ROME, 1st century A.D.
WITH RESTORATIONS BY BARTOLOMEO CAVACEPPI
ROME, circa 1760
Height: 50.8 cm (20 in.)
Length: 42.5 cm (16 ¾ in.)
Width: 20.2 cm (8 in.)
- Bartolomeo Cavaceppi (1716-1799), Rome.
- Charles Watson-Wentworth, Marquess of Rockingham (1730-1782), bought £ 50 in December 1764 through James “Athenian” Stuart (1713-1788)
Displayed in Wentworth Woodhouse’s gallery, Yorkshire
- by inheritance, his nephew, William Earl Fitzwilliam (1748-1833), Wentworth Woodhouse
- by descent, Peter Earl Fitzwilliam (1910-1948), Wentworth Woodhouse
- his after-death sale, auctioned by Henry Spencer and Sons, 4-9 July 1949, lot 433
- Sir Albert E. Richardson (1880-1964), bought in August 1951.
- Cavaceppi (Bartolomeo), Raccolta D'antiche Statue> […], Rome, 1768, vol. I, pl. 39.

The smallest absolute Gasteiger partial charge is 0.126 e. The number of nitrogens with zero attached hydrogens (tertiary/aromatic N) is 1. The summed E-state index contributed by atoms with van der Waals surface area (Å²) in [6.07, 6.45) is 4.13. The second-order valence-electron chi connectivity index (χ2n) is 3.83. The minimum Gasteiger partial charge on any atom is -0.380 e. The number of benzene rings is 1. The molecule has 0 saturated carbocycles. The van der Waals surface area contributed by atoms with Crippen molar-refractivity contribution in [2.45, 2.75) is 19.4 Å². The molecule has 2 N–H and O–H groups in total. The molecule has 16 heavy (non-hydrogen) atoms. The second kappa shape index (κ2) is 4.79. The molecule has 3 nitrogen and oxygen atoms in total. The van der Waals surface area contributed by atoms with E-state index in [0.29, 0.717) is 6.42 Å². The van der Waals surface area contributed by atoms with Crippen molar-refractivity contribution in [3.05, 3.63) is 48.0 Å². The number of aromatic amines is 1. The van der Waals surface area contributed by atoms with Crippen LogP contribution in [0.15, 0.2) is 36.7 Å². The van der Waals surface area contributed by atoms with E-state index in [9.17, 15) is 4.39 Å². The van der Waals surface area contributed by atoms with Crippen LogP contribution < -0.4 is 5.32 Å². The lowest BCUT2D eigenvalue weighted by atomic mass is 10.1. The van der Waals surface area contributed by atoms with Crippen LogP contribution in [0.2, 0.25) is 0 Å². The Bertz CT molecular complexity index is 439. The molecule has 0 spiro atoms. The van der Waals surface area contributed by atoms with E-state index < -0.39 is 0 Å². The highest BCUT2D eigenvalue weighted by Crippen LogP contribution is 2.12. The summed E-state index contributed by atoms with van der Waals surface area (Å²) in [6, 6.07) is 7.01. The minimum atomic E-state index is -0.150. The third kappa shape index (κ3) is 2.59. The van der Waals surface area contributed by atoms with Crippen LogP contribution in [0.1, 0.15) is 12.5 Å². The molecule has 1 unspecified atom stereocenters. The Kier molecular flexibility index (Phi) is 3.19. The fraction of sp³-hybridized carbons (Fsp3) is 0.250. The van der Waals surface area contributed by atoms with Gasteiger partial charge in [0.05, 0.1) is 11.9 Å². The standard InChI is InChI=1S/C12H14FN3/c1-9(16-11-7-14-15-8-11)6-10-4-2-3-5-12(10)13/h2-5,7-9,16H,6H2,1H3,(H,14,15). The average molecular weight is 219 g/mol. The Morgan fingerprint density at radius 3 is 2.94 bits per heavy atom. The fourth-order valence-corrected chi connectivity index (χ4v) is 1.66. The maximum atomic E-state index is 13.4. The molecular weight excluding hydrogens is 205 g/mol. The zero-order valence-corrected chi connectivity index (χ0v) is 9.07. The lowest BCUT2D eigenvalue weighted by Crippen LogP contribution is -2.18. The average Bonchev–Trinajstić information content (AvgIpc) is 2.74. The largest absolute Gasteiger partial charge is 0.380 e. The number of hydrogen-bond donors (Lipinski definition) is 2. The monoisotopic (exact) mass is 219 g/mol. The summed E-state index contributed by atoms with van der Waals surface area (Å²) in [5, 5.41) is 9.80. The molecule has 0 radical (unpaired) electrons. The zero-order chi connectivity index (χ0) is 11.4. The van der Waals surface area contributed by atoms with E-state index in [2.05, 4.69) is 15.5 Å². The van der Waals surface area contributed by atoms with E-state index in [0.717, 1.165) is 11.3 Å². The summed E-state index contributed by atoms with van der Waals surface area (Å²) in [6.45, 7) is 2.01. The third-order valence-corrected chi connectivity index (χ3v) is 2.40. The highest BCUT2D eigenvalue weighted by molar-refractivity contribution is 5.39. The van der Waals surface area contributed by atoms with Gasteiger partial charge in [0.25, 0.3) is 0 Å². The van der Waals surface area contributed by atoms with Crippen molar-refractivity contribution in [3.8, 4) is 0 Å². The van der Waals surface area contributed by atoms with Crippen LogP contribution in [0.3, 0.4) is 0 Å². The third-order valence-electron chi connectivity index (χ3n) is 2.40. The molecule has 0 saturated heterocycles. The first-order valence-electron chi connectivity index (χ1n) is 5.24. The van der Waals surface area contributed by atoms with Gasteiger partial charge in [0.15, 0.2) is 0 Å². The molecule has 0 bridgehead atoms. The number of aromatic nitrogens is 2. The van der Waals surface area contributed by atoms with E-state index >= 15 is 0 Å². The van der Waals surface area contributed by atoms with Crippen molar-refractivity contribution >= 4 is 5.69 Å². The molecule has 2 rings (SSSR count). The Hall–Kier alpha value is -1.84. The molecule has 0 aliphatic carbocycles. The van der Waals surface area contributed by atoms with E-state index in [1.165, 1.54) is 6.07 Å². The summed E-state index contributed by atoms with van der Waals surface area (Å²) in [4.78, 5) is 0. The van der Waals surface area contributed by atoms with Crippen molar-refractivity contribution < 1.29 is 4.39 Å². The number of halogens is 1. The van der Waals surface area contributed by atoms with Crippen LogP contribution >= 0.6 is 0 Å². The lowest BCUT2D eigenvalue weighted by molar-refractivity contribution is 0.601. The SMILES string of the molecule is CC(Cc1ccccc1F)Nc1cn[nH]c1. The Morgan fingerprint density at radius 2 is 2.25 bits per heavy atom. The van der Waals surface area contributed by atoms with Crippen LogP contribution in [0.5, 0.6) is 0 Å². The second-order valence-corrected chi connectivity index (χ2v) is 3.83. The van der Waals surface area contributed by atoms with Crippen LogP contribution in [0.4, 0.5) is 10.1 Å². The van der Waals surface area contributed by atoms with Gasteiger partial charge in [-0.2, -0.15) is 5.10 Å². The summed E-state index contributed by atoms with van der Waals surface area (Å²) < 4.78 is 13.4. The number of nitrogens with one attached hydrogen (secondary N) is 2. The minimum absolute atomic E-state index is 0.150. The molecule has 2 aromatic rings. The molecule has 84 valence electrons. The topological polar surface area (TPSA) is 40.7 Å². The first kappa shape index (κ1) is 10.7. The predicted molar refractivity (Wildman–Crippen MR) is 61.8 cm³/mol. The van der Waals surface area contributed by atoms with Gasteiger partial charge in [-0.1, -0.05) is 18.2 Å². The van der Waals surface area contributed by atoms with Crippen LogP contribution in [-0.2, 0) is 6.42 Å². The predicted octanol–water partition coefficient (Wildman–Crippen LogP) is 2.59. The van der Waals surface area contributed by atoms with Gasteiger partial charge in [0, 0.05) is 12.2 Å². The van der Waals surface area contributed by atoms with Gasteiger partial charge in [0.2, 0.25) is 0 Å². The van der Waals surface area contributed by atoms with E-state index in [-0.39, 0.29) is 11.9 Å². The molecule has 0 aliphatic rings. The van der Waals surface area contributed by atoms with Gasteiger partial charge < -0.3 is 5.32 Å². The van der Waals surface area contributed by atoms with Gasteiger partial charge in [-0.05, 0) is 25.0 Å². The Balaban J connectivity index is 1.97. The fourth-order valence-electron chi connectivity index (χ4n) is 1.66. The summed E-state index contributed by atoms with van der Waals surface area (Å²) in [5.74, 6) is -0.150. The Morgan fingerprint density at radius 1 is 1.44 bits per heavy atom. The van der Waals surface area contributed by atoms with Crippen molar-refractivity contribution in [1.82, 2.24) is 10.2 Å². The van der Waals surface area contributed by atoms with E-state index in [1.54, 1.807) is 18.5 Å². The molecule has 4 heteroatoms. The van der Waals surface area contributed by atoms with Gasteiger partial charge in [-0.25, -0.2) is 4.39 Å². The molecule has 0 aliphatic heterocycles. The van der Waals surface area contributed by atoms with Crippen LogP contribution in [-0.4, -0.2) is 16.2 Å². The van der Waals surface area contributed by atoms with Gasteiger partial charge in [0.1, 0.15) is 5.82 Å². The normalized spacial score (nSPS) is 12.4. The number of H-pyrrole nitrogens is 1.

- Clarac (Frédéric de), Musée de Sculpture antique et moderne, vol. IV, Paris, 1850, p. 279, pl. 731, no. 1759.
- Reinach (Salomon), Répertoire de la Statuaire Grecque et Romaine, vol. I, Paris, 1906, p. 420, fig. 2.
-« Wentworth Woodhouse, Yorkshire », in Country Life, 31 March 1906, pp. 450-461, ill.
- Howard (Seymour), Bartolomeo Cavaceppi, Eighteenth Century Restorer, 1958 Doctorate thesis, published New York, 1982, p. 246, no. 7.
- Mayor (Edward R.), The sculpture collection of the second Marquis of Rockingham at Wentworth Woodhouse, thesis submitted in 1987, p. 84; p. 121, inv. n° 8
- Penny (Nicholas), « Lord Rockingham’s Sculpture Collection […] », in The J. Paul Getty Museum Journal, vol. 19, 1991, p. 11.
Archives: - Vouchers for Works of Art, Rockingham: n°97 « Dec 28th 1764. James Stuart. To an antique Marble representing Silenus riding on a goat … £ 50 […]
To freight from Rome to Leghorn (Livorno), & Leghorn to London … £ 25 […] ». Wentworth Woodhouse Muniments, Sheffield City Library.
- Inventory of the Contents of Wentworth Woodhouse and no. 4, Grosvenor Square, September 1782, p. 18: in the gallery, « […] a marble Figure of Silenus upon a goat 1- 8 ½ high […] ».